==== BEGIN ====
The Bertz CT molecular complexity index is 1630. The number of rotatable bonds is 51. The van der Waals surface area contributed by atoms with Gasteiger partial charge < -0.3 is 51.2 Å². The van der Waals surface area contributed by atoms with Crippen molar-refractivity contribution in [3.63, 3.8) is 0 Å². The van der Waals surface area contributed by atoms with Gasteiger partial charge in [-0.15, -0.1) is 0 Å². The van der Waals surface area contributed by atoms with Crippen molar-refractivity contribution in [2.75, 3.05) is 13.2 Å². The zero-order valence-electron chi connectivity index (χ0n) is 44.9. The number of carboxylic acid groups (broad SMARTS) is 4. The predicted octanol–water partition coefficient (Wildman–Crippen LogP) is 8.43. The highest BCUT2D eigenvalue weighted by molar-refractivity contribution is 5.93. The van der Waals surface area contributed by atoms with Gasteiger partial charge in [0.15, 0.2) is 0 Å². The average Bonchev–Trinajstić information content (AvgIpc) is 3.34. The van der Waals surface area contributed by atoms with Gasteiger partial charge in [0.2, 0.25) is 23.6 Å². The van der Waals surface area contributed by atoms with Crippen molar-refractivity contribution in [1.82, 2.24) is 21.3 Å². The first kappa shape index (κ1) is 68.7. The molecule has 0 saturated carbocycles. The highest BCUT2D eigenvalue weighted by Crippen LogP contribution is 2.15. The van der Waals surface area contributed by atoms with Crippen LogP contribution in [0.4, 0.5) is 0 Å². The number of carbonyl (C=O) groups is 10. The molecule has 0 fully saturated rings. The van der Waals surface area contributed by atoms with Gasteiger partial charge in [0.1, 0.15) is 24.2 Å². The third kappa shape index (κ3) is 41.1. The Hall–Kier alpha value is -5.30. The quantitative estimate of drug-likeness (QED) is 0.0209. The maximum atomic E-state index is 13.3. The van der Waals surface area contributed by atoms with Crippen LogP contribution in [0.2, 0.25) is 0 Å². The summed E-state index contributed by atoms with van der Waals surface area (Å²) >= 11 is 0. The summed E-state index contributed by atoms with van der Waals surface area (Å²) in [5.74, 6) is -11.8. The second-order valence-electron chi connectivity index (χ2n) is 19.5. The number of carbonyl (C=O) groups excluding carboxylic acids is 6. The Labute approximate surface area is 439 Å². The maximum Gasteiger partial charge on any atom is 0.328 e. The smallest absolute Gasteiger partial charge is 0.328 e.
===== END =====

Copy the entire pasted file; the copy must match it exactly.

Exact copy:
The Bertz CT molecular complexity index is 1630. The number of rotatable bonds is 51. The van der Waals surface area contributed by atoms with Gasteiger partial charge < -0.3 is 51.2 Å². The van der Waals surface area contributed by atoms with Crippen molar-refractivity contribution in [3.63, 3.8) is 0 Å². The van der Waals surface area contributed by atoms with Gasteiger partial charge in [-0.15, -0.1) is 0 Å². The van der Waals surface area contributed by atoms with Crippen molar-refractivity contribution in [2.75, 3.05) is 13.2 Å². The zero-order valence-electron chi connectivity index (χ0n) is 44.9. The number of carboxylic acid groups (broad SMARTS) is 4. The predicted octanol–water partition coefficient (Wildman–Crippen LogP) is 8.43. The highest BCUT2D eigenvalue weighted by molar-refractivity contribution is 5.93. The van der Waals surface area contributed by atoms with Gasteiger partial charge in [0.15, 0.2) is 0 Å². The average Bonchev–Trinajstić information content (AvgIpc) is 3.34. The van der Waals surface area contributed by atoms with Gasteiger partial charge in [0.2, 0.25) is 23.6 Å². The van der Waals surface area contributed by atoms with Crippen molar-refractivity contribution in [1.82, 2.24) is 21.3 Å². The first kappa shape index (κ1) is 68.7. The molecule has 0 saturated carbocycles. The highest BCUT2D eigenvalue weighted by Crippen LogP contribution is 2.15. The van der Waals surface area contributed by atoms with Crippen LogP contribution in [0.4, 0.5) is 0 Å². The number of carbonyl (C=O) groups is 10. The molecule has 0 fully saturated rings. The van der Waals surface area contributed by atoms with Gasteiger partial charge in [0.1, 0.15) is 24.2 Å². The third kappa shape index (κ3) is 41.1. The Hall–Kier alpha value is -5.30. The quantitative estimate of drug-likeness (QED) is 0.0209. The maximum atomic E-state index is 13.3. The van der Waals surface area contributed by atoms with Crippen LogP contribution in [0.2, 0.25) is 0 Å². The summed E-state index contributed by atoms with van der Waals surface area (Å²) >= 11 is 0. The summed E-state index contributed by atoms with van der Waals surface area (Å²) in [5.74, 6) is -11.8. The second-order valence-electron chi connectivity index (χ2n) is 19.5. The number of carbonyl (C=O) groups excluding carboxylic acids is 6. The Labute approximate surface area is 439 Å². The maximum Gasteiger partial charge on any atom is 0.328 e. The smallest absolute Gasteiger partial charge is 0.328 e.